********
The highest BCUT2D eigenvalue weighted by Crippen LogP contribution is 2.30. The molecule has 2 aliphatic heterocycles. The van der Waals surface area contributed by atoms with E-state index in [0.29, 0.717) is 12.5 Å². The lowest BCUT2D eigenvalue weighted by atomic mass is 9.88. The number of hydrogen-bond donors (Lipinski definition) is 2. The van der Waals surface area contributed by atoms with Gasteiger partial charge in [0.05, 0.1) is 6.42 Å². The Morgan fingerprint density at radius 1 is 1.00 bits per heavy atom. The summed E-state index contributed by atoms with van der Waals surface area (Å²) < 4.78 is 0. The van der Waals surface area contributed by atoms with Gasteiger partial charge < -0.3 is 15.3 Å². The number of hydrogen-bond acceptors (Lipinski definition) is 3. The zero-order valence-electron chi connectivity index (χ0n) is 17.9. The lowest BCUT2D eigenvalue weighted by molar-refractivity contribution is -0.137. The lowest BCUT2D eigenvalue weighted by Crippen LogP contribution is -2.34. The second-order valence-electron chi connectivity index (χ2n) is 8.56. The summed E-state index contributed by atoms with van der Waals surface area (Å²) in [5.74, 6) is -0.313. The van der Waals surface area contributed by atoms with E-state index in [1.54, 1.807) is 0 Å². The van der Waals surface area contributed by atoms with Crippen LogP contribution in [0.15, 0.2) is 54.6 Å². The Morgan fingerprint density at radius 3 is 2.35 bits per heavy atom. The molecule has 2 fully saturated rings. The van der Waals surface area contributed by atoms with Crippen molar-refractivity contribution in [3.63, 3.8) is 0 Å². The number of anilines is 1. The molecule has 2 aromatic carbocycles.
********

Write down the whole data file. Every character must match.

The highest BCUT2D eigenvalue weighted by Crippen LogP contribution is 2.30. The molecule has 2 aliphatic heterocycles. The van der Waals surface area contributed by atoms with E-state index in [0.29, 0.717) is 12.5 Å². The lowest BCUT2D eigenvalue weighted by atomic mass is 9.88. The number of hydrogen-bond donors (Lipinski definition) is 2. The van der Waals surface area contributed by atoms with Gasteiger partial charge in [0.05, 0.1) is 6.42 Å². The Morgan fingerprint density at radius 1 is 1.00 bits per heavy atom. The summed E-state index contributed by atoms with van der Waals surface area (Å²) < 4.78 is 0. The van der Waals surface area contributed by atoms with Gasteiger partial charge < -0.3 is 15.3 Å². The number of hydrogen-bond acceptors (Lipinski definition) is 3. The zero-order valence-electron chi connectivity index (χ0n) is 17.9. The lowest BCUT2D eigenvalue weighted by molar-refractivity contribution is -0.137. The lowest BCUT2D eigenvalue weighted by Crippen LogP contribution is -2.34. The second-order valence-electron chi connectivity index (χ2n) is 8.56. The summed E-state index contributed by atoms with van der Waals surface area (Å²) in [5.74, 6) is -0.313. The van der Waals surface area contributed by atoms with E-state index in [1.54, 1.807) is 0 Å². The van der Waals surface area contributed by atoms with Crippen LogP contribution in [0.15, 0.2) is 54.6 Å². The Morgan fingerprint density at radius 3 is 2.35 bits per heavy atom. The molecule has 2 fully saturated rings. The van der Waals surface area contributed by atoms with Crippen molar-refractivity contribution in [3.63, 3.8) is 0 Å². The number of anilines is 1. The molecule has 2 aromatic carbocycles.